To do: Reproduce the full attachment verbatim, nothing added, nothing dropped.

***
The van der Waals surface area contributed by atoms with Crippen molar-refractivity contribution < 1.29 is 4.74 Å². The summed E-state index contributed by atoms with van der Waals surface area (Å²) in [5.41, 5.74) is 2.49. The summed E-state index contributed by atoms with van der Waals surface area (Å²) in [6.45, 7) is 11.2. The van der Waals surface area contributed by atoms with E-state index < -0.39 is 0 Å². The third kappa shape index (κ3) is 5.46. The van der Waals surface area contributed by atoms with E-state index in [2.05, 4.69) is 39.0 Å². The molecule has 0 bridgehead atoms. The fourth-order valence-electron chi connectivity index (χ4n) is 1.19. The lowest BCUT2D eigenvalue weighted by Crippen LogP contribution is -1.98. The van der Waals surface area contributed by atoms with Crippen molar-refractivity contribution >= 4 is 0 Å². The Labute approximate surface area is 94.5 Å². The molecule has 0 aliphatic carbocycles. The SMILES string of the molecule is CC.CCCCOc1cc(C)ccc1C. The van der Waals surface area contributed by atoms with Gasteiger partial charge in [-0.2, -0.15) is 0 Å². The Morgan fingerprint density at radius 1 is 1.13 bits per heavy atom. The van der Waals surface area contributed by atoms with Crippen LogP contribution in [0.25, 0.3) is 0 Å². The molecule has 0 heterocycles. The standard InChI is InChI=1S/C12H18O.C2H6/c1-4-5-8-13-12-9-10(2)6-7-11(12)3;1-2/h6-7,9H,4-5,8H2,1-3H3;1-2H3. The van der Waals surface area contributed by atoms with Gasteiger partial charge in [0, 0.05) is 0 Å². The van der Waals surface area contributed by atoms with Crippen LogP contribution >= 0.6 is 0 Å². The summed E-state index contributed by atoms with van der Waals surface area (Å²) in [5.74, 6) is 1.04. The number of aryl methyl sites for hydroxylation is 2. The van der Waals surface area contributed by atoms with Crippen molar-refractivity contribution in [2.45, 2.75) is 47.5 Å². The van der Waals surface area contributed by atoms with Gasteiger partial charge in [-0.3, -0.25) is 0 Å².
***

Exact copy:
The van der Waals surface area contributed by atoms with Crippen molar-refractivity contribution < 1.29 is 4.74 Å². The summed E-state index contributed by atoms with van der Waals surface area (Å²) in [5.41, 5.74) is 2.49. The summed E-state index contributed by atoms with van der Waals surface area (Å²) in [6.45, 7) is 11.2. The van der Waals surface area contributed by atoms with E-state index < -0.39 is 0 Å². The third kappa shape index (κ3) is 5.46. The van der Waals surface area contributed by atoms with E-state index in [2.05, 4.69) is 39.0 Å². The molecule has 0 bridgehead atoms. The fourth-order valence-electron chi connectivity index (χ4n) is 1.19. The lowest BCUT2D eigenvalue weighted by Crippen LogP contribution is -1.98. The van der Waals surface area contributed by atoms with Crippen molar-refractivity contribution >= 4 is 0 Å². The Labute approximate surface area is 94.5 Å². The molecule has 0 aliphatic carbocycles. The SMILES string of the molecule is CC.CCCCOc1cc(C)ccc1C. The van der Waals surface area contributed by atoms with Gasteiger partial charge in [-0.2, -0.15) is 0 Å². The Morgan fingerprint density at radius 1 is 1.13 bits per heavy atom. The van der Waals surface area contributed by atoms with Crippen LogP contribution in [0.25, 0.3) is 0 Å². The molecule has 0 heterocycles. The standard InChI is InChI=1S/C12H18O.C2H6/c1-4-5-8-13-12-9-10(2)6-7-11(12)3;1-2/h6-7,9H,4-5,8H2,1-3H3;1-2H3. The van der Waals surface area contributed by atoms with Gasteiger partial charge in [0, 0.05) is 0 Å². The van der Waals surface area contributed by atoms with Crippen LogP contribution >= 0.6 is 0 Å². The summed E-state index contributed by atoms with van der Waals surface area (Å²) in [5.74, 6) is 1.04. The number of aryl methyl sites for hydroxylation is 2. The van der Waals surface area contributed by atoms with Crippen molar-refractivity contribution in [2.45, 2.75) is 47.5 Å². The van der Waals surface area contributed by atoms with Gasteiger partial charge in [-0.3, -0.25) is 0 Å².